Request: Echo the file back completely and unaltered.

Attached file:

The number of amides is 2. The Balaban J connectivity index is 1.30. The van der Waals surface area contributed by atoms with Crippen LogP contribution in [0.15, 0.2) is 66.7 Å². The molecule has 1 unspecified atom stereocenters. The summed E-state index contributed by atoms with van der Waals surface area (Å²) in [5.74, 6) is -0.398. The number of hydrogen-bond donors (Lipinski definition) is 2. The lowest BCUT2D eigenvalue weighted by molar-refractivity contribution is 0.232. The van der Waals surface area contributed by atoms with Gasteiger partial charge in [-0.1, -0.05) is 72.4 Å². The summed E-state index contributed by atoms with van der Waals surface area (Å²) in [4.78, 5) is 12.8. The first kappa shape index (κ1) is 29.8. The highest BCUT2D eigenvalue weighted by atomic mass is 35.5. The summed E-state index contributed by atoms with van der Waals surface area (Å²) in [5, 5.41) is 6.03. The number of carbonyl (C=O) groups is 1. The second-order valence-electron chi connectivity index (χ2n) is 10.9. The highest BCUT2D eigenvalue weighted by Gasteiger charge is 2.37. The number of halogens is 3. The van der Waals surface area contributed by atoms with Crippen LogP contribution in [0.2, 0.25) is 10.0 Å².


The number of amides is 2. The Balaban J connectivity index is 1.30. The van der Waals surface area contributed by atoms with Crippen LogP contribution in [0.15, 0.2) is 66.7 Å². The molecule has 1 unspecified atom stereocenters. The summed E-state index contributed by atoms with van der Waals surface area (Å²) in [5.74, 6) is -0.398. The number of hydrogen-bond donors (Lipinski definition) is 2. The lowest BCUT2D eigenvalue weighted by molar-refractivity contribution is 0.232. The van der Waals surface area contributed by atoms with Gasteiger partial charge in [-0.1, -0.05) is 72.4 Å². The summed E-state index contributed by atoms with van der Waals surface area (Å²) in [4.78, 5) is 12.8. The first kappa shape index (κ1) is 29.8. The highest BCUT2D eigenvalue weighted by atomic mass is 35.5. The summed E-state index contributed by atoms with van der Waals surface area (Å²) in [5, 5.41) is 6.03. The number of carbonyl (C=O) groups is 1. The second-order valence-electron chi connectivity index (χ2n) is 10.9. The highest BCUT2D eigenvalue weighted by Gasteiger charge is 2.37. The number of halogens is 3. The van der Waals surface area contributed by atoms with Crippen LogP contribution in [0.2, 0.25) is 10.0 Å².